As you may know, the human body is made up of more than 60% water. So, it’s no surprise that hydration can affect our health in many ways!
Proper hydration helps with digestion, detoxification, energy and mental focus, and immunity and healing—just to name a few (it’s essential to all bodily functions!).
Our water intake comes not just from drinking water—which is the main source—but also from consuming fresh fruits and vegetables, which have high water content. Unfortunately, the Standard American Diet (proper acronym SAD) is notoriously poor in fresh fruits and vegetables, while high in diuretics like caffeine and alcohol, which draw water from the body.
Though severe dehydration is a serious, life-threatening condition, mild dehydration is relatively common (though “common” does not mean “normal,” nor ideal). Some of the most noticeable signs of mild dehydration are headaches, fatigue, muscle cramps and irregularity (aka constipation).
So, are you getting enough water and staying properly hydrated?
How much water do we need daily?
Despite the common “8 glasses per day” rule, daily hydration needs vary by person, our bioindividuality, our level of physical activity and sweating, and what our diet is like—how much fresh produce we eat, how much caffeine and alcohol we drink, etc.
But, a general rule of thumb is to multiply your weight by 0.67—so, if you weigh 120 pounds, you should drink 80 ounces of water per day. Add 12 ounces for every 30 minutes you spend sweating. Water intake should also be increased in hot/humid temperatures or high altitude, as well as when fighting an illness, when pregnant or breastfeeding, and when drinking alcohol. (We recommend a glass of water after every alcoholic beverage!)
A simple ol’ glass of water will do the trick, but infused water can pack in some additional health benefits too.
Infused water is a fun and easy way to pack more flavor and health benefits into a glass of water.
Simply prepare your added ingredients, add them to a glass pitcher, mason jar, or infusing water bottle, and refrigerate for a few hours (overnight is a good option too). Infused water can be stored in the fridge for up to three days.
For best results, use filtered water (here’s more about our favorite water filtration methods) and fresh, organic produce and herbs.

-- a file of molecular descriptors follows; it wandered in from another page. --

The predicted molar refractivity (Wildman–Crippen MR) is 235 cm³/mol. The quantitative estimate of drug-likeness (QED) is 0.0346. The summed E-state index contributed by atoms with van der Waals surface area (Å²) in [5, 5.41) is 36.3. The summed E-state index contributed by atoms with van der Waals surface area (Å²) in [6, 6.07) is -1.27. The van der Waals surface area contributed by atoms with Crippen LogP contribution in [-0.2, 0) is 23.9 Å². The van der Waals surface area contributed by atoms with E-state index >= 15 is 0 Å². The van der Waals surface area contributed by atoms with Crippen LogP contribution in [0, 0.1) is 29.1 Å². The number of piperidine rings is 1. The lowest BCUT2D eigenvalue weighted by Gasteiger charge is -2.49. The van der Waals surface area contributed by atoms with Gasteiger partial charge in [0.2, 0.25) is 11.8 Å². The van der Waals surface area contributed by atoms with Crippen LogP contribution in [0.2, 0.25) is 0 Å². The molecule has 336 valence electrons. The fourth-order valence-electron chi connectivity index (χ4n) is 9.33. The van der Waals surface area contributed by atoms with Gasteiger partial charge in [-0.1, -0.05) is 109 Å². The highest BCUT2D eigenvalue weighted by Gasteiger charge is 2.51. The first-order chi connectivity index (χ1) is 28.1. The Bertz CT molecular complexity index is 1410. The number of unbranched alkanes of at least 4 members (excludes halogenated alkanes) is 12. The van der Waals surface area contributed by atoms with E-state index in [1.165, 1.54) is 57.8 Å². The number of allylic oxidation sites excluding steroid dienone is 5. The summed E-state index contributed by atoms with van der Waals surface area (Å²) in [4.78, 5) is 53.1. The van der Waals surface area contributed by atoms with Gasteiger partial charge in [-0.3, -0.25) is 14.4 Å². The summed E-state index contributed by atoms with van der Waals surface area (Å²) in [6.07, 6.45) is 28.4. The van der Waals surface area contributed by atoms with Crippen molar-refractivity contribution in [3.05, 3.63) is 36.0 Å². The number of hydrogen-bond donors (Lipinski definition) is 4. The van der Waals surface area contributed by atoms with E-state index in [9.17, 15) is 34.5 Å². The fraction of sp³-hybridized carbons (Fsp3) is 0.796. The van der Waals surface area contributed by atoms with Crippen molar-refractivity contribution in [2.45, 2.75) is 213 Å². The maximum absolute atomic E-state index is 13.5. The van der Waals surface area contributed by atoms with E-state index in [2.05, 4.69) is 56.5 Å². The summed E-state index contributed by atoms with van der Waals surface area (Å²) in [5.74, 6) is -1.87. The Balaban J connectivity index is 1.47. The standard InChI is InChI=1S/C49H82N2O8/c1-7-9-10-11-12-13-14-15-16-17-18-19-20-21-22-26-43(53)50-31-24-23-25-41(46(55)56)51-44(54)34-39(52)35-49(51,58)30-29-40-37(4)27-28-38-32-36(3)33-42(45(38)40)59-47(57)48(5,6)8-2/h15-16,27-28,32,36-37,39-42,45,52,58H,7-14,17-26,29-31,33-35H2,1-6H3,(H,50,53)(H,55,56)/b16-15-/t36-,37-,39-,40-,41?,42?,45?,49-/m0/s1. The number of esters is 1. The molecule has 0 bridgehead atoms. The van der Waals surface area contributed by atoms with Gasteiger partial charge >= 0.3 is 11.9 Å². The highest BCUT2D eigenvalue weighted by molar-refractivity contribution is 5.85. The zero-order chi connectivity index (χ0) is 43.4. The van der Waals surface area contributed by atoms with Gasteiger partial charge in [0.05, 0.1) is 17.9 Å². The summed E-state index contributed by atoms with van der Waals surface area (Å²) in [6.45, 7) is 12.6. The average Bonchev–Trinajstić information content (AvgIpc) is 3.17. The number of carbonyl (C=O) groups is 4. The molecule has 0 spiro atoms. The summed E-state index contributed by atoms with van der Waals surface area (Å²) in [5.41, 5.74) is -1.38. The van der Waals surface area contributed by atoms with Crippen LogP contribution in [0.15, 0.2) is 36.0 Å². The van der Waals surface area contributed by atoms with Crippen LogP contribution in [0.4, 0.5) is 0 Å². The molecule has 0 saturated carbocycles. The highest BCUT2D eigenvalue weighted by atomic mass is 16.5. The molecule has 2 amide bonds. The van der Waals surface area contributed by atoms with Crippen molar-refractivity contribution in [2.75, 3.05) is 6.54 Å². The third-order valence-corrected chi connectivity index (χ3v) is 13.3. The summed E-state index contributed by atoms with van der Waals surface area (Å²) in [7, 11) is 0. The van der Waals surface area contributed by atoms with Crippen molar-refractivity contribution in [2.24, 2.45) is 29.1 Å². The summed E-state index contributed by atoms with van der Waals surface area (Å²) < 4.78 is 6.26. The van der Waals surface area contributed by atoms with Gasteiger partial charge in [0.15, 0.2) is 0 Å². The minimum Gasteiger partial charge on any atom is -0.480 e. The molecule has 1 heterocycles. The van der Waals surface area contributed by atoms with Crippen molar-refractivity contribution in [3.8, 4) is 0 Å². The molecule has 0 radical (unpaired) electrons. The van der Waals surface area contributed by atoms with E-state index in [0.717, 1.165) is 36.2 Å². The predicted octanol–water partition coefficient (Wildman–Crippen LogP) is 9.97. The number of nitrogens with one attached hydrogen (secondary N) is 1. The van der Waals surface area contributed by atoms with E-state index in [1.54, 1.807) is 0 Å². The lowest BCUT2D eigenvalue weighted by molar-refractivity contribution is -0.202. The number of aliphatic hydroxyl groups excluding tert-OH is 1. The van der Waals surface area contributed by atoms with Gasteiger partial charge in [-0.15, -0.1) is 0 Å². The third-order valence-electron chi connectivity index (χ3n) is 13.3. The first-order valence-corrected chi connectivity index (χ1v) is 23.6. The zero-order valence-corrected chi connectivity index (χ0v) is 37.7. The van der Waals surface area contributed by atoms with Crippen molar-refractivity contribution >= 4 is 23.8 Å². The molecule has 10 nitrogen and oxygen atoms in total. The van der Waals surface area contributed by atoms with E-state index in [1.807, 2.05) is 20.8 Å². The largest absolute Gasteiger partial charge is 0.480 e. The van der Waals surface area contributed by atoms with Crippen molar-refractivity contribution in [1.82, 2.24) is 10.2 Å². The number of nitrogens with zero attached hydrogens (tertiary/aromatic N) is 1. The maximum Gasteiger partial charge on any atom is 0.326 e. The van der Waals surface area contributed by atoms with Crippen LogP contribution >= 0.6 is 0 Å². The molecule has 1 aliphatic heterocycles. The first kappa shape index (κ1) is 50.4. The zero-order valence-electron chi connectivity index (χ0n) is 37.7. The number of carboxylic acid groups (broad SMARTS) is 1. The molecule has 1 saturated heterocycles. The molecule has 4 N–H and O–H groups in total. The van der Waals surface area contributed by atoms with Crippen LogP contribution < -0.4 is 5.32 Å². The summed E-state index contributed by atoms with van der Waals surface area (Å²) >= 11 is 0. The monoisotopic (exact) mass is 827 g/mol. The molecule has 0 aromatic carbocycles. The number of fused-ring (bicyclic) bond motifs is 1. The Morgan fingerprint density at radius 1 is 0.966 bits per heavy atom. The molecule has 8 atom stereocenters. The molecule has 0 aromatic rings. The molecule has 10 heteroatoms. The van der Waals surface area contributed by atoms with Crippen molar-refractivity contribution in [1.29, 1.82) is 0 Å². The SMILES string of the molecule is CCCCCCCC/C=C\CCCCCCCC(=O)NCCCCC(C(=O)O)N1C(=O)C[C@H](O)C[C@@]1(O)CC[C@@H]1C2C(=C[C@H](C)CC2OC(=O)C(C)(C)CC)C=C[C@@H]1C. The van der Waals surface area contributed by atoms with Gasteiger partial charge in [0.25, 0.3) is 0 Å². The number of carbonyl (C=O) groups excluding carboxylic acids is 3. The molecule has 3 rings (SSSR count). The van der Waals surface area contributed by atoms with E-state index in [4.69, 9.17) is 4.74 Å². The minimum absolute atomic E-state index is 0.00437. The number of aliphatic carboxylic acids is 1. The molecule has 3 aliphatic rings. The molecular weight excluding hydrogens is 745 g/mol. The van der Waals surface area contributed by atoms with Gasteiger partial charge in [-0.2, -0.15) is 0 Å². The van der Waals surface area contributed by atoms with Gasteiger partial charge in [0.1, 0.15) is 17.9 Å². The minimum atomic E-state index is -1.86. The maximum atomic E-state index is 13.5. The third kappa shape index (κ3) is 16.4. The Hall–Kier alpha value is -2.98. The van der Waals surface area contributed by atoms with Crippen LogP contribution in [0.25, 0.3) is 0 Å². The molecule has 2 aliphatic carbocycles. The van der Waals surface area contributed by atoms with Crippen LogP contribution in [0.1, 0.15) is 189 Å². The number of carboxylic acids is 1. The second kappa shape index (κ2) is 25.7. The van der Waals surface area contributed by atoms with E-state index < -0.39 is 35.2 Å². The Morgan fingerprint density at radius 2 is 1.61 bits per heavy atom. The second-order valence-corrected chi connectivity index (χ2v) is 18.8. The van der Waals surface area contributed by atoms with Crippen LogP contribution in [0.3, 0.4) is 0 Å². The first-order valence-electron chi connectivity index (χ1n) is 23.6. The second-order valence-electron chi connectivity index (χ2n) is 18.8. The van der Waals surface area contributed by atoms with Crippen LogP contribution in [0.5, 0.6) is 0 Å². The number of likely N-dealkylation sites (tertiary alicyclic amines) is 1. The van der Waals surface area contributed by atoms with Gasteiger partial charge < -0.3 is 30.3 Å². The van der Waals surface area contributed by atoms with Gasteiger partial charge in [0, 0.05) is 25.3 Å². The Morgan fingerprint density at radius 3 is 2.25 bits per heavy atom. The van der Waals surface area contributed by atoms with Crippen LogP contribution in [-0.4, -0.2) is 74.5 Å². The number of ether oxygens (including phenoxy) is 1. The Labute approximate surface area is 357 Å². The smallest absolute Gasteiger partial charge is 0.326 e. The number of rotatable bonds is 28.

Healthy infused water recipes
Here are few simple and beneficial infused water “recipes.” These are suggestions to get you started, but all can be adjusted to your taste and preference. Feel free to experiment with new ingredients and combinations!
We’ve chatted before about the many health benefits of lemon water, including digestion and detoxification. It’s particularly great first thing in the morning as part of a healthy morning routine. But lemon water can also be enjoyed at any other time of day to boost hydration, too!
Wash and squeeze half a lemon into a full glass of water.
Cucumber infused water
Cucumber helps to flush toxins, reduce bloating, cool inflammation in the body and keep cells hydrated.
Wash and thinly slice one cucumber (peel it if it’s not organic!) per 64 oz. of water.
Mint promotes digestion, soothes stomach irritation, and reduces inflammation throughout the body.
Add a handful of muddled mint leaves to the cucumber-infused water recipe above.
Just like lemons, limes help to cleanse and detoxify our organs, boost immunity, aid digestion and stabilize blood sugar.
Squeeze the juice of one lime into a glass of water and enjoy immediately; or, add thin slices of one (well-washed) lime to 64 oz. of water.
Added to the health benefits of lime, strawberries are rich in phytonutrients that help to maintain proper functioning of the nervous system.
Wash and finely slice about 10 strawberries per 62 oz. of water. Add thin slices of one (well-washed) lime.
Watermelon is high in lycopene, a powerful antioxidant that helps to protect cells against damage and disease. Basil also has strong anti-inflammatory and antibacterial properties protecting against disease.
Use about 1 cup finely chopped watermelon and a handful of muddled basil per 64 oz. of water.